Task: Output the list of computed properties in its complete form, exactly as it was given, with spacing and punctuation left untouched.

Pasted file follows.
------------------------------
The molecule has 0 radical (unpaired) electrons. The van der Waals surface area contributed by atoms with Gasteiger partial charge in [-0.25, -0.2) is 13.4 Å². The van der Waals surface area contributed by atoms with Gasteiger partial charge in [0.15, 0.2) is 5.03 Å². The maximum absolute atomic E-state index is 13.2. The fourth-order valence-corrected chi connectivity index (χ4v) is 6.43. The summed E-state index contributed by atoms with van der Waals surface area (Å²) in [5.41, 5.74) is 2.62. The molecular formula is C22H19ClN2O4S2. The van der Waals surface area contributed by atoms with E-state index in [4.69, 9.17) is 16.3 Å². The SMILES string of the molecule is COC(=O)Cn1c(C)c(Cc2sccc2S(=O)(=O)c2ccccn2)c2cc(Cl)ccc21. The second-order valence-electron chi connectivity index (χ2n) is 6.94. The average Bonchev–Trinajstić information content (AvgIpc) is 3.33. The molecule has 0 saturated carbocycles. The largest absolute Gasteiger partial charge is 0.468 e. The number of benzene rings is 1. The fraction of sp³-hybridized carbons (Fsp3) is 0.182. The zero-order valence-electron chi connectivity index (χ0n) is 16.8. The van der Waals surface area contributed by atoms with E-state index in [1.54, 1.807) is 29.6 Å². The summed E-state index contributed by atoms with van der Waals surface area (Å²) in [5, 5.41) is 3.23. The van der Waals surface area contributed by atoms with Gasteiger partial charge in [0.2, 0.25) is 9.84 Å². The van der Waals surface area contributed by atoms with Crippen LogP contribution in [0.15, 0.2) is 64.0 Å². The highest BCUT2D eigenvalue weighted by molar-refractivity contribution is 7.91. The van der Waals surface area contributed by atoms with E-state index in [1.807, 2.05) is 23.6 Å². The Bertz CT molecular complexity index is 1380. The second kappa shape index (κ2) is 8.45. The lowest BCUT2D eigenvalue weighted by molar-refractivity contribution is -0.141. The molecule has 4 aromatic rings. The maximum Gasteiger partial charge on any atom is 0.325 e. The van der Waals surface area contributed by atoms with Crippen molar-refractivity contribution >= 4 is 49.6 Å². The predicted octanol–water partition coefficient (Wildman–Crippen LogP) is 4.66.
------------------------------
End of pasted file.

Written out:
The molecule has 0 radical (unpaired) electrons. The van der Waals surface area contributed by atoms with Gasteiger partial charge in [-0.25, -0.2) is 13.4 Å². The van der Waals surface area contributed by atoms with Gasteiger partial charge in [0.15, 0.2) is 5.03 Å². The maximum absolute atomic E-state index is 13.2. The fourth-order valence-corrected chi connectivity index (χ4v) is 6.43. The summed E-state index contributed by atoms with van der Waals surface area (Å²) in [5.41, 5.74) is 2.62. The molecular formula is C22H19ClN2O4S2. The van der Waals surface area contributed by atoms with E-state index in [4.69, 9.17) is 16.3 Å². The SMILES string of the molecule is COC(=O)Cn1c(C)c(Cc2sccc2S(=O)(=O)c2ccccn2)c2cc(Cl)ccc21. The second-order valence-electron chi connectivity index (χ2n) is 6.94. The average Bonchev–Trinajstić information content (AvgIpc) is 3.33. The molecule has 0 saturated carbocycles. The largest absolute Gasteiger partial charge is 0.468 e. The number of benzene rings is 1. The fraction of sp³-hybridized carbons (Fsp3) is 0.182. The zero-order valence-electron chi connectivity index (χ0n) is 16.8. The van der Waals surface area contributed by atoms with E-state index in [1.54, 1.807) is 29.6 Å². The summed E-state index contributed by atoms with van der Waals surface area (Å²) in [5, 5.41) is 3.23. The van der Waals surface area contributed by atoms with Gasteiger partial charge in [0.2, 0.25) is 9.84 Å². The van der Waals surface area contributed by atoms with Crippen LogP contribution in [0.15, 0.2) is 64.0 Å². The highest BCUT2D eigenvalue weighted by molar-refractivity contribution is 7.91. The van der Waals surface area contributed by atoms with E-state index in [1.807, 2.05) is 23.6 Å². The Bertz CT molecular complexity index is 1380. The second kappa shape index (κ2) is 8.45. The lowest BCUT2D eigenvalue weighted by molar-refractivity contribution is -0.141. The molecule has 4 aromatic rings. The maximum Gasteiger partial charge on any atom is 0.325 e. The van der Waals surface area contributed by atoms with Crippen molar-refractivity contribution >= 4 is 49.6 Å². The predicted octanol–water partition coefficient (Wildman–Crippen LogP) is 4.66.